Saturday, December 12, 2015

Final thoughts

Thus ends the 40-Years Tournament. It went considerably faster than I had anticipated. The rhythm of such a tournament feels ideal for a card-and-dice player such as me: Play four to seven games, work out the stats, play four to seven games with different teams, repeat. There was seldom a day in which I didn't do something to advance the cause. That's far different than my experience with the Presidential League, during which I took at least two lengthy breaks.

So I expect I will do such a tournament again. Not immediately; I have a different Strat project in mind, which I will start detailing in the next few days. But before I drop this, a few comments to have on the record for future review:

The Pascual Perez Principle works. I never codifed this in the rules for the tournament, but I fell in to it early and stuck with it throughout: A pitcher with less than 100 innings on his card may not start more than once in a series. Named for the pitcher who had 70 innings with a 2.30 ERA for the 1987 Expos, and in '87 that was REALLY impressive. This rule may have swayed some series, and it certainly added complexities to handling some pitching staffs (2009 Padres for one). But it was, I think, realistic.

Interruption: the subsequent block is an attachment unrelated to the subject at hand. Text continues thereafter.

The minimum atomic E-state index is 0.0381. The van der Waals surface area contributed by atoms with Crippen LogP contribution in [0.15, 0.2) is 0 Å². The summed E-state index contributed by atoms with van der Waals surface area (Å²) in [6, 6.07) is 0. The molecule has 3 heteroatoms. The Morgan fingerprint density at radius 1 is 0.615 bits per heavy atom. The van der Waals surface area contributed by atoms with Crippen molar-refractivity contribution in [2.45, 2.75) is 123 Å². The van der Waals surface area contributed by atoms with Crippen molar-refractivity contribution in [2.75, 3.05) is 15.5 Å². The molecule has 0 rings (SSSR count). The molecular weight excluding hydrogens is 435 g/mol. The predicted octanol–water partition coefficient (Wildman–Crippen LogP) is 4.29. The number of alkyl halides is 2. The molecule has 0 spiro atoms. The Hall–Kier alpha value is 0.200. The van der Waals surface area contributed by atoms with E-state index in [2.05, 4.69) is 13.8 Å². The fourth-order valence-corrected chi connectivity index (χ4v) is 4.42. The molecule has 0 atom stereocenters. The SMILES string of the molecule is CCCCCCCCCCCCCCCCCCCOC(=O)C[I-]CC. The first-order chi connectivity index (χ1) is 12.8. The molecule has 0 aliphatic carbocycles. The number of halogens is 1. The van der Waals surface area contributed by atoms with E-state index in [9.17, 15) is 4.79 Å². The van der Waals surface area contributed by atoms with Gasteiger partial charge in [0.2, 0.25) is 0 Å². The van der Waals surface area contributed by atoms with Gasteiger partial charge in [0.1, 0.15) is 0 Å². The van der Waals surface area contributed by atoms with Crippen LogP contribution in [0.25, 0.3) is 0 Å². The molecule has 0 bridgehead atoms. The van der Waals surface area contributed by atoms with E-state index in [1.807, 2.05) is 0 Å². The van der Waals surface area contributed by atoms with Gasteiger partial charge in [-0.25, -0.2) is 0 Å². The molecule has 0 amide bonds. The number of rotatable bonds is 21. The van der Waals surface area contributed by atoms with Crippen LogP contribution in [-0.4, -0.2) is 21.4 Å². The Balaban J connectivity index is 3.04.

The limitations I placed on every-fourth-day starters worked.  For the first four rounds, I attached a one-inning point-of-weakness penalty for starting on three days rest for asterisked pitchers UNLESS their cards had 40 starts or 300 innings. For the fifth round the boundaries were 35 starts and 250 innings, and the penalty was lifted entirely for the final round; as it transpired, the changes didn't change how I actually used pitchers.

I should not have used similar roster construction for each team. All active rosters had nine to 10 pitchers; I may have expanded it to 11 for the 09 Padres, who were desperately short of 100-inning arms. The 2009 teams, however, came from an era in which everybody carried 12 or 13 pitchers, and the bullpen arms in particular just aren't coded to work multiple innings. Regardless of my beliefs about the best way to run a bullpen, it's silly to try to use the relievers of the 2009 Red Sox in the same way as the relievers of the 1987 Twins. Their weakness factors get in the way.

Mixing rules was not a good idea. I don't really regret using the 1987 teams to fill out the Ringo bracket; indeed, revisiting those cards these many years later was like meeting old friends. But my future tournaments should involve only cards coded for superadvanced play.

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